What Small Businesses Could Learn From A Blogger Who Gained 50K Subscribers In 16 Months
This week I met a fairly young entrepreneur, Benjamin Hardy. At age 28, Hardy is at work on a Ph.D. in Industrial and Organizational Psychology (he’s studying the difference between entrepreneurs and “wannabe” entrepreneurs). With his wife, he’s the father of three foster children.
He’s authored two eBooks, including “Slipstream Time Hacking.” He consults startup founders and is published in Fortune, Fast Company, Huffington Post, SUCCESS and Business Insider.
As a sideline and experiment, Hardy’s also become one of the top three most read and followed writers on Medium.com, a platform he began publishing on in May of last year. Inspired in particular by the works of Dr. Stephen R. Covey (“The 7 Habits of Highly Effective People”), Hardy has put a high focus on writing and thought leadership. “I always knew I would be a writer,” he says. “Blogging is simply a means to that end.”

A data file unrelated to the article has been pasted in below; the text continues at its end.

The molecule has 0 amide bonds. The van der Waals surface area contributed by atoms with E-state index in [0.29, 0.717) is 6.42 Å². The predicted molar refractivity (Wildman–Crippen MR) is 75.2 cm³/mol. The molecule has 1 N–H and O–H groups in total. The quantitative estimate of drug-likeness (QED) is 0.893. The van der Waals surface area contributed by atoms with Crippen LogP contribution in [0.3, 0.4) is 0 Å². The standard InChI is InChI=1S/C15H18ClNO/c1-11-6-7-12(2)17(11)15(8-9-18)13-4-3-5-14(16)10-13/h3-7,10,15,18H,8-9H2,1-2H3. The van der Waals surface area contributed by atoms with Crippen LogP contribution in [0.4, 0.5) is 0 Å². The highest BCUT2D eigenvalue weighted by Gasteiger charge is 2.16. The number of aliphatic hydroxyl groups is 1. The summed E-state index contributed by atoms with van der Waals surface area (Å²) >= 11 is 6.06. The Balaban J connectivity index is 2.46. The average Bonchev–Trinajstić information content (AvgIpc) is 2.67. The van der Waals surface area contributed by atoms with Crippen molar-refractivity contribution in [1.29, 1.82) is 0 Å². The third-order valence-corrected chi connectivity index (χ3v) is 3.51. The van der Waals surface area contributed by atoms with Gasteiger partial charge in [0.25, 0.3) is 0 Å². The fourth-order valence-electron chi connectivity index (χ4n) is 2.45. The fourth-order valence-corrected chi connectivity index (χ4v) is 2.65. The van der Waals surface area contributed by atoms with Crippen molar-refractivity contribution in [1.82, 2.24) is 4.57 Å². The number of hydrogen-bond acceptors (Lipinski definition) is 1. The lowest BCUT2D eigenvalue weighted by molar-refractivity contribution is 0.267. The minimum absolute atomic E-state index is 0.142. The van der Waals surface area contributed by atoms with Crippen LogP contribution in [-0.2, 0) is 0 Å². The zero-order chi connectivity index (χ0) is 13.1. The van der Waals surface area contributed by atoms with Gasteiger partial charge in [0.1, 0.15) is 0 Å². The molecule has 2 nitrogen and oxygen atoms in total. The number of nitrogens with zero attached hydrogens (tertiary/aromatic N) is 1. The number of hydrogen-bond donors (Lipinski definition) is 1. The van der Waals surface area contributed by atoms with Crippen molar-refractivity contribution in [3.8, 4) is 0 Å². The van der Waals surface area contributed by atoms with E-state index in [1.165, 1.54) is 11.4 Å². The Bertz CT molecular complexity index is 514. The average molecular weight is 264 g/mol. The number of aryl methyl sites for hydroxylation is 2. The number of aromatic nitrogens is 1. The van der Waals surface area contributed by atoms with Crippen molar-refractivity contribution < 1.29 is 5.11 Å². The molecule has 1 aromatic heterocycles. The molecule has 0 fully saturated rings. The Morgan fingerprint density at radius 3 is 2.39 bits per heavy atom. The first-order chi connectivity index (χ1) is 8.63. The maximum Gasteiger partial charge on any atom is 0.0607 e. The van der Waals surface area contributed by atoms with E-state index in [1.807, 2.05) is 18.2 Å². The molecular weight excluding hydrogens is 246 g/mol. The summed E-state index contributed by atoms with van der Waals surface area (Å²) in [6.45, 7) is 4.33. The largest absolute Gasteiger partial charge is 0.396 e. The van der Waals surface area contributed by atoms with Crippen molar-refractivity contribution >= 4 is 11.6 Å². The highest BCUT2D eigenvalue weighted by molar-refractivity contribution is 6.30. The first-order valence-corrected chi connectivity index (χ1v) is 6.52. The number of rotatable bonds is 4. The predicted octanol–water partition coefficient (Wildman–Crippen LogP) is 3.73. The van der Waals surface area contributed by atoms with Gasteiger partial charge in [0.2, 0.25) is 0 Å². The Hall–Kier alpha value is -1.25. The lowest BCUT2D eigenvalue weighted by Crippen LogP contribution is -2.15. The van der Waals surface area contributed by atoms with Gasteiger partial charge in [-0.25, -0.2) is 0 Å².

In the process, he’s documented his learnings for others and shared his strategies with me in the following interview. It is especially interesting to note that Hardy entered the thought leadership arena not only as an exceptionally young entrepreneur, but without a book, a product or a company. He began from square one to acquire his current following of 50,000 email subscribers in the space of just 16 months.
His two secrets:
1. The Platform
“First, I realized I needed an online platform, which is a hairy and big process to learn,” he said. “It went really well, really fast, but it embodies what I’m doing right now.”